Sat 12 Mar 2011 15:07
We are about seven and a half thousand miles from Japan, and have no intention of going anywhere near there. However, thank you to all those who have emailed expressing concern. The tsunami devastation sounds horrendous.
Currently we're anchored in the San Blas Islands, waiting for a space at the Shelter Bay Marina at the entrance to the Panama Canal. We have a reservation for next Tuesday, and then we have to begin the big paperchase preparation for transitting the Canal. When we know our date for going through the Canal we will post it on the blog, so if anyone is really bored or just has too much time on their hands, you can look at the live webcams on the Panama Canal website, and watch us going through the locks. When we've got some internet access again, I'll look up the website and post a link on here. Then as soon as we have a date for our transit, I'll post that as well. I should be able to give a good idea of what time to look at which webcam. Watch this space.... In the meantime, some recent pics:
This is BBQ Island (obviously not the original Indian name!) in the Holandes Cays, part of the San Blas group of islands. There is a Kuna Yala Indian family living on this island, tending the coconut trees. Will write more later about the indigenous Kuna Indians and their culture and traditions, believed to be the best preserved tribal heritage in the whole of the Americas. Apart from the intrusion of the likes of us, their way of life has almost remained unchanged for centuries (if not millenia). Actually, that's not quite true - a number of them now apparently have cellphones. The only trouble with that is that they have no electricity to charge their batteries, so this is where the visiting yachtie comes in - I'm told there is a trade for whatever they can offer (fish, coconuts, etc) in return charging their phones! I hope this is not the start of a slippery slope for a unique people.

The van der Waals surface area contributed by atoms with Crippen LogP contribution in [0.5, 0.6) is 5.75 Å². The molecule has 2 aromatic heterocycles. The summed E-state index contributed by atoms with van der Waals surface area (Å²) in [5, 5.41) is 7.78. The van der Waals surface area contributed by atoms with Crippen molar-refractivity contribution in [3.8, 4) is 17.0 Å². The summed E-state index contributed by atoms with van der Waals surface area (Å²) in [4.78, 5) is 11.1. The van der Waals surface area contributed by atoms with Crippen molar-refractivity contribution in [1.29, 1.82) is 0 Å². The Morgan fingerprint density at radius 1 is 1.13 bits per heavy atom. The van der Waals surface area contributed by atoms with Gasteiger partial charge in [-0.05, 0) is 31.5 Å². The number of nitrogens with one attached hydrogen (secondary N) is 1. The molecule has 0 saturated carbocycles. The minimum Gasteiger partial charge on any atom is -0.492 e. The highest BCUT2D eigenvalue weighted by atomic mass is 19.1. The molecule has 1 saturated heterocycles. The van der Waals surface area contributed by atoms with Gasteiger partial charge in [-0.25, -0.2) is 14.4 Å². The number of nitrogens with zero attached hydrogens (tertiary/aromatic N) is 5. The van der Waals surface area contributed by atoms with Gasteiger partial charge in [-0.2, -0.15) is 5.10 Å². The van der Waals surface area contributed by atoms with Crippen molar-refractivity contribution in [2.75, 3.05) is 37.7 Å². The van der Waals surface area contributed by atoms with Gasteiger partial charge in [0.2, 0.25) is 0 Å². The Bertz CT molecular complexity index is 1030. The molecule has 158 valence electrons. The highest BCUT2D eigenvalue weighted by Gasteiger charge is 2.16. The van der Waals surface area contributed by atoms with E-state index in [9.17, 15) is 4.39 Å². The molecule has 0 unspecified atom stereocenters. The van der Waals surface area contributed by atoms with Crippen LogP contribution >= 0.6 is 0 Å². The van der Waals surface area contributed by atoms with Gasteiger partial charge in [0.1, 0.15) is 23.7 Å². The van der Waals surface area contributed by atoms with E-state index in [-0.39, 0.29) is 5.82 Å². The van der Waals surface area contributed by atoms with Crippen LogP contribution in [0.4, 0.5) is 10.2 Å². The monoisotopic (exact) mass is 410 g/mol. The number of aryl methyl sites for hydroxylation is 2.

The "Swimming Pool" Anchorage. (Again, probably not the Kuna name for it)
Me and Lucas in the extremely warm water of the Holandes Cays.